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Dan McLaughlin quit his job to play 10,000 hours of golf

Dan McLaughlin quit his job to play 10,000 hours of golf
Angus Murray
Neither blisters nor bad weather have kept McLaughlin from his quest.

When and if Dan McLaughlin completes his soul-searching, hand-blistering quest sometime in 2016, this cool, damp February afternoon at Columbia Edgewater Country Club in Portland, Ore., is unlikely to make the highlight reel. There was the dougle-bogey at the first. The bladed chip at 10. The 9-iron at the par-3 17th that landed six feet from the hole only to trundle back down a slope and almost off the green. And now, the tee shot at the par-4 closer.

The 32-year-old left-hander digs in, draws back his driver, and...thwack!

“It’s on the road,” McLaughlin says as his ball sails over a stand of pines. He reloads, blocking another drive up the left side, into the rough. Three shots later, he taps in for a double-bogey and a round of 90, which won’t do much for his 10.3 handicap.

McLaughlin collects his ball, slips it into his pocket and grins.

“Oh, well,” he says, “there’s always tomorrow.”

Golfers like that expression. It’s comforting. Especially for McLaughlin, because he actually does have tomorrow. And the next day. And the next day. And the...well, here’s the deal: Two years ago, McLaughlin dropped everything—his job as a photographer, most of his other short-term goals and aspirations, some would argue his sanity—to answer the kind of provocative question a foursome might debate over post-round cocktails: If a novice golfer committed himself to 10,000 hours of serious practice and proper coaching, how good could he become? Could he develop enough game to win amateur events? To play the mini-tours? To make the PGA Tour? To win on the PGA Tour? Absurd, right? Conventional wisdom tells us you can’t learn the kind of talent required to play with Tiger and Phil, certainly not at McLaughlin’s age. Either you’ve got it, or you don’t. Plus, who would or could commit to such an outlandish experiment? Ten thousand hours—that’s six hours of practice a day, six days a week, for six years. Or roughly the same amount of time it took Leo Tolstoy to write War and Peace.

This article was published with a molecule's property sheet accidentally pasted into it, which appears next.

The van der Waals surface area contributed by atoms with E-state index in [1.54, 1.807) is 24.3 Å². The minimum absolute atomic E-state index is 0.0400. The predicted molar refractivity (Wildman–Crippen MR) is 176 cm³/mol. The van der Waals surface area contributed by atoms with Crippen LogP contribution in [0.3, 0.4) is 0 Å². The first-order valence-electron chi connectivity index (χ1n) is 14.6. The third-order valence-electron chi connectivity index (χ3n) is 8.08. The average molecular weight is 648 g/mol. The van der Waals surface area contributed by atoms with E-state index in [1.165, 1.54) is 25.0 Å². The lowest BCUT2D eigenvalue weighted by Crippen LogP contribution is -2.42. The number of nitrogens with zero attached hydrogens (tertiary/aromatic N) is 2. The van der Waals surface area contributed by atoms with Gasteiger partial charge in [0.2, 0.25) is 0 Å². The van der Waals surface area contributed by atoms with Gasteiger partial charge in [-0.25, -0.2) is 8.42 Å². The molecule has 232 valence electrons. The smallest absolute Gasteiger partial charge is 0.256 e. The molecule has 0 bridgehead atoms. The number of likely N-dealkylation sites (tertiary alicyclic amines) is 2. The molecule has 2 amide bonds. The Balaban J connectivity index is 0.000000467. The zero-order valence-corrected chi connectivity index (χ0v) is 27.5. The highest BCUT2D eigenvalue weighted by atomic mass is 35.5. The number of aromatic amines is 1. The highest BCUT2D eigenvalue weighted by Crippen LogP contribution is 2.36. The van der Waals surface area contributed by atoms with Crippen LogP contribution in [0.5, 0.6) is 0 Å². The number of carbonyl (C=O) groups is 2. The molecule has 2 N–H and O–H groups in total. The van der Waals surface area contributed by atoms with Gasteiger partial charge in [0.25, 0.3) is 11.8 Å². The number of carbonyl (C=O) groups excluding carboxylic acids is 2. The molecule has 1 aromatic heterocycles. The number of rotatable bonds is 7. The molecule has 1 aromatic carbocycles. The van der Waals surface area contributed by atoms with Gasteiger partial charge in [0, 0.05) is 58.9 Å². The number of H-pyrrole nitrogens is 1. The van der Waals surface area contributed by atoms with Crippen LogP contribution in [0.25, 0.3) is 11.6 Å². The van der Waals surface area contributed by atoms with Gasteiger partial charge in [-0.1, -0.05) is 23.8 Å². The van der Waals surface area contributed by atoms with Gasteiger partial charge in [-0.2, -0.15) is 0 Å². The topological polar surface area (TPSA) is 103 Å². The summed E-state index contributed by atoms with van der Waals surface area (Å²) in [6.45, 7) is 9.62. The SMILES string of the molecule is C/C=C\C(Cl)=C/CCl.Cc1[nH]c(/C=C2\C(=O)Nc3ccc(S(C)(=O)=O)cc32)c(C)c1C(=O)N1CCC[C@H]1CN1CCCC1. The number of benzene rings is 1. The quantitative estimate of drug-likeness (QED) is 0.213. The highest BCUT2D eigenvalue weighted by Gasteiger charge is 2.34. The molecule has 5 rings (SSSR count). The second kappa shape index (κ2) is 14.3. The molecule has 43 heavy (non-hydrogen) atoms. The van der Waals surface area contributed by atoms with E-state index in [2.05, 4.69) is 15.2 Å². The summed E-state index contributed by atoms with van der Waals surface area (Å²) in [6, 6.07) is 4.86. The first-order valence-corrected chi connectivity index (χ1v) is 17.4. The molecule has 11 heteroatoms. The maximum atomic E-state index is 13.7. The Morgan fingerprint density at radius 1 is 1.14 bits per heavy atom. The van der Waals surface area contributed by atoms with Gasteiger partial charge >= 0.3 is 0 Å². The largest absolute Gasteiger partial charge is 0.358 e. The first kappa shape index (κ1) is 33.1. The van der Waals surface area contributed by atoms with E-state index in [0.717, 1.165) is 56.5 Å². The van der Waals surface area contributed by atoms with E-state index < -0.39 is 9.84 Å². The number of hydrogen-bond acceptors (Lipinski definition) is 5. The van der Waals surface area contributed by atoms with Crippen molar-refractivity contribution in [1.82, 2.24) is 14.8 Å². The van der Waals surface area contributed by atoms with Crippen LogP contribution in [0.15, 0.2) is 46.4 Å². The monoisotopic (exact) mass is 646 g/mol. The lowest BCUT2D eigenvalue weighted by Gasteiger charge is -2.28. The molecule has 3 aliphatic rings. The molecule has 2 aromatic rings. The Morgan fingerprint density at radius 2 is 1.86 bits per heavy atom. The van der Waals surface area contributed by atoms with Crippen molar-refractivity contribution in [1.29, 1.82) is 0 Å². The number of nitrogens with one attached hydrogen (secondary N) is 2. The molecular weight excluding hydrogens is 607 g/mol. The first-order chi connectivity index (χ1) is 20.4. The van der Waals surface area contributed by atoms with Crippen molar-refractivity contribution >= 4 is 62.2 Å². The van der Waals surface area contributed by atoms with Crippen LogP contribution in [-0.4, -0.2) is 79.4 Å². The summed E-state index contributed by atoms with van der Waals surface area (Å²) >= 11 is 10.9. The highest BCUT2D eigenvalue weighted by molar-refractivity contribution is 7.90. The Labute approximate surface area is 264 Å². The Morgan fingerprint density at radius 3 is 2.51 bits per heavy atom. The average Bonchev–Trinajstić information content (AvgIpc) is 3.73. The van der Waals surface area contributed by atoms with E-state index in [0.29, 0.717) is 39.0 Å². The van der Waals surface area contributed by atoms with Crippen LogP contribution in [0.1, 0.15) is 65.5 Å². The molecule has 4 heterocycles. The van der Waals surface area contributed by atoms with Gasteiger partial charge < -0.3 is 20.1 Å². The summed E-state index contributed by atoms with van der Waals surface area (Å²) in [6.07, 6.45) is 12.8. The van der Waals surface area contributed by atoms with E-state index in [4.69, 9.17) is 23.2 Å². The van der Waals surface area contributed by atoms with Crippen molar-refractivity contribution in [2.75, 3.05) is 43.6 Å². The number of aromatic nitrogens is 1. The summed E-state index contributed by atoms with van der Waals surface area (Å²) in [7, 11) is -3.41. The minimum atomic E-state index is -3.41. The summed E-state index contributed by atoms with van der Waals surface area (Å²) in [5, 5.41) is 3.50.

Enter Dan McLaughlin. A quarter of the way— or more than 2,500 hours—through the so-called “Dan Plan,” McLaughlin has evolved into a unique golfing species: part range rat, part lab rat, with a steadily descending handicap and a steadily swelling team of advisers, intrigued observers and one multinational corporation tagging along for the ride. “There’s nothing I’d rather be doing,” McLaughlin says, as if the last two years of glove-tearing practice sessions haven’t proved that. “It’s like living, or pursuing, the American dream. What guy wouldn’t want to go out and practice golf for six years?”

Most guys, actually.

Then again, most guys aren’t like McLaughlin.

To better understand this man and his plan, you must first acquaint yourself with the work of one K. Anders 
 Ericsson, Ph.D., a 64-year-old psychology professor at Florida State University. Ericsson, a Swede, has spent decades researching what makes people excel at various pursuits, from soccer and Scrabble to surgery and stock picking. The essence of his findings, which he and his colleagues published in 2006 in the 900-page Cambridge Handbook of Expertise and Expert Performance, is that talent is way overrated. The authors posited that through 10,000 hours of “deliberate” practice—a strict regimen that requires its disciples to set ambitious goals, extract immediate feedback, and focus on technique as much as results—anyone can be good, really good, at virtually anything. Even golf.